Short-term Effects of Air Pollution on Pulse Pressure Among Nonsmoking Adults

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Previous studies on the effects of acute air pollution have focused primarily on blood pressure (BP).


Our study enrolled 9238 nonsmoking adults over 30 years of age from 6 townships in Taiwan: 1 seaport, 1 urban, 1 industrial, and 3 rural. Using generalized additive models, we evaluated the associations between brachial BP and short-term exposure to 5 air pollutants: particulate matter with diameter <10 μm (PM10), sulfur dioxide (SO2), nitrogen dioxide (NO2), carbon monoxide (CO), and ozone (O3).


After adjusting for individual and meteorologic factors, the systolic BP was decreased by all 5 pollutants, whereas the diastolic BP was increased by SO2, NO2, and O3. The pulse pressure was consistently decreased by all 5 pollutants, with changes of −1.5 (95% confidence interval = −2.0 to −1.1), −0.6 (−0.9 to −0.4), −2.4 (−3.0 to −1.8), −1.2 (−1.6 to −0.9), and −1.4 (−1.8 to −0.9) mm Hg for interquartile range increases in 3-day lagged PM10, SO2, NO2, carbon monoxide, and O3, respectively. PM10 exposure was more strongly associated with reduction of pulse pressure among men, persons >60 years of age, those with hypertension, and those living in the industrial township.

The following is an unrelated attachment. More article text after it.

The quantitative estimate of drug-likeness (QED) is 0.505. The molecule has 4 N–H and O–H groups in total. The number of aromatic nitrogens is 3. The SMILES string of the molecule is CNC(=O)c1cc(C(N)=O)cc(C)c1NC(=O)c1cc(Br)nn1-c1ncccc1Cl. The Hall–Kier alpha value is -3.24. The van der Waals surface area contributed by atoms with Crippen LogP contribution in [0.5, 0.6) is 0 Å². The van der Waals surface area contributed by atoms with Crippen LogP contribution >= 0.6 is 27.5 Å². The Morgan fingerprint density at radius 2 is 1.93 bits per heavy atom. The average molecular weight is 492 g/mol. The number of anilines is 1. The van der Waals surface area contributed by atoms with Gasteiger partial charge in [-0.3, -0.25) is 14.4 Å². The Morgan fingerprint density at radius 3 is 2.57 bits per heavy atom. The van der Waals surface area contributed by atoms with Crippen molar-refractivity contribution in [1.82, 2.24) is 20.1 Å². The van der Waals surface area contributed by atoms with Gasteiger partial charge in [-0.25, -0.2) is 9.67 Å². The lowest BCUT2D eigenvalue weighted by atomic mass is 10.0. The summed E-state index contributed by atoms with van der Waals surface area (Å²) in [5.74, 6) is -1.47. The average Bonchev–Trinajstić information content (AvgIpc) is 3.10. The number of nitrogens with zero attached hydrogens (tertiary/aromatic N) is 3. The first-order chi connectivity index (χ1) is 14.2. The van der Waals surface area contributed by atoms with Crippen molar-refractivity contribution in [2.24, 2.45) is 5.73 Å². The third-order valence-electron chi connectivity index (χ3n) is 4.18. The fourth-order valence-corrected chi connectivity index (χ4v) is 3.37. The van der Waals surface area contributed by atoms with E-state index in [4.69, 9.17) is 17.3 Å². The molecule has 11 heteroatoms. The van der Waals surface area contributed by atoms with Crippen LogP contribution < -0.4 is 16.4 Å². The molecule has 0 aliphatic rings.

Short-term exposure to air pollution reduces pulse pressure. PM10 in industrial emissions may contribute to pulse pressure changes. Age, sex, and hypertensive status may modify the effects of PM10 on pulse pressure.

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